From the beginning, both Mike and I agreed we want to do something authentic, we want to do something real, we want to show what it would really be like to go undercover. What that’s going to mean is the kind of things Dan just talked about. He’s not gonna go around shooting people, he’s not gonna be getting in fights, he’s not gonna be engaging in crimes. So from the get-go that was very important.
The film is so politically relevant and timely in this moment, which is pretty scary. Did that inform your approach to making the film, or even how you’re discussing the film now?
Ragussis: Well it really happened as the movie was finished and most of the things that you’re talking about, maybe [they happened] a little bit [during] post. We’ve talked about this a decent amount and one of the things I’ve said is it’s not like in the last year all these millions of people started feeling this way and espousing these beliefs. It was always there, what’s been happening politically is sort of illuminating it and shining a light and making it visible in a way that it wasn’t visible before. So in that way hopefully the movie can be some small part of that because I think that is what’s important, is visibility and transparency. That we can see the fact that there are huge portions of society that still holds these views, here and in Europe, that they’re important for us politically, and that we have to have our eyes open about that.
Radcliffe: Yeah and these things can only be dealt with when they’re being talked about. I think there is the sense, certainly for me, there’s a sense of complacency all through my growing up, is that you assume the arc of everything tends towards progressiveness and liberal attitudes and you forget that it is possible to take a big step back at times. I think that is sort of happening around the world now and there’s this sort of wave of hostility to the idea of multiculturalism and things like that, which I find really upsetting. I think films like this are useful reminders that this scary stuff is all still alive and well. But also I think it reminds us of the importance of the need to believe that minds can be changed and that’s the importance of Devin [Druid]‘s character Johnny. To me that’s the power of that storyline, that people don’t come out of the womb thinking this stuff and we have to believe that we can still, not everyone’s, but we can still change a lot of minds. The way you do that is by engaging them in a conversation that starts off on an equal footing.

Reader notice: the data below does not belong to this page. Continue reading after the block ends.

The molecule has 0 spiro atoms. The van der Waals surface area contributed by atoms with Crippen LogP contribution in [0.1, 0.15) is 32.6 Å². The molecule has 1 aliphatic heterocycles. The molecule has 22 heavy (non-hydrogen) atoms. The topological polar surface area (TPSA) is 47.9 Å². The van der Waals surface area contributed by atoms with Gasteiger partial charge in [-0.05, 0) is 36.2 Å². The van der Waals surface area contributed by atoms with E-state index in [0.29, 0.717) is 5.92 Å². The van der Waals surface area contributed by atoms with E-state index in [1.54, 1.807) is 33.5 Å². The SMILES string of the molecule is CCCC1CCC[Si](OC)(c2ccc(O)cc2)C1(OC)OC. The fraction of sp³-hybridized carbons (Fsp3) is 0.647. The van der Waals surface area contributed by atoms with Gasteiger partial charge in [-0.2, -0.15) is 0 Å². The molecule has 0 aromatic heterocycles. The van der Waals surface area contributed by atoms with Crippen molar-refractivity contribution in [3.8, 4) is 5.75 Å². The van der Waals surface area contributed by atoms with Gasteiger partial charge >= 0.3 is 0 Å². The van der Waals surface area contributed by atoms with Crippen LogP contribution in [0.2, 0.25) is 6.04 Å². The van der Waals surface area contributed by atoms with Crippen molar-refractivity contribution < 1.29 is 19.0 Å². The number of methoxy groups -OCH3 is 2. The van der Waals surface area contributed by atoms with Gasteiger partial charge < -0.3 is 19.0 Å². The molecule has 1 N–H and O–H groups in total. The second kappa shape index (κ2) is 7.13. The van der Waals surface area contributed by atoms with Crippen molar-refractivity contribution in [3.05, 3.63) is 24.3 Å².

Ragussis: And one thing I’d add to that is trying to illuminate how widespread these beliefs are, how prevalent they are. But also how they’re not just held by the uneducated and the poor. That’s an important thing that was a real discovery for me, that it would only take you a few Google searches to find scholarly journals that are written by people with PHDs that are talking about Holocaust revisionism and the Jewish Bolshevism and all sorts of other things. These are beliefs that are held by a lot of people that have advanced degrees, that are affluent, that do not have the kind of backgrounds that we would expect. I think while that’s very disturbing. It’s also, again, important. You have to realize that there’s an intellectual backbone to this movement that exists out there that also has to be dealt with and talked about if we’re to make any progress.
Radcliffe: As you say, if you’re going to argue with them about it you need to know what their argument’s going to be.
Ragussis: Exactly. Their view would be that they could win a debate with anybody at any time on any of these issues. And if you’re not informed then maybe they could, which would be all the more upsetting and disturbing.
Well this movie is coming at a good time for that.
Radcliffe: Yeah absolutely. I don’t think we quite anticipated how much this stuff would move towards the mainstream, but as [Dan] says, it’s not new.
Ragussis: What Mike said once in one of his interviews was, “What is shocking is what was being discussed in dark basements and dirty garages when I was undercover is now being discussed on national TV 20 years later.” So that is disturbing, but again, while I’m not happy it’s being talked about on national TV, if it is being talked about in all those other places then it should be talked about on national TV.
Radcliffe: Right, yes.
Ragussis: Because if we’re not talking about it then we’re not acknowledging it. We’re allowing people to exist in a state where they think, “Oh this isn’t really there, this isn’t really happening.” I can’t tell you how many times when I was shopping this script around people would come up to me and say, “Well this isn’t really happening anymore. Is this a thing?” So I think we have to recognize that it is and that it’s big and widespread. That’s the only way we’re going to be able to deal with it.
Imperium opens in limited theaters and On Demand on August 19.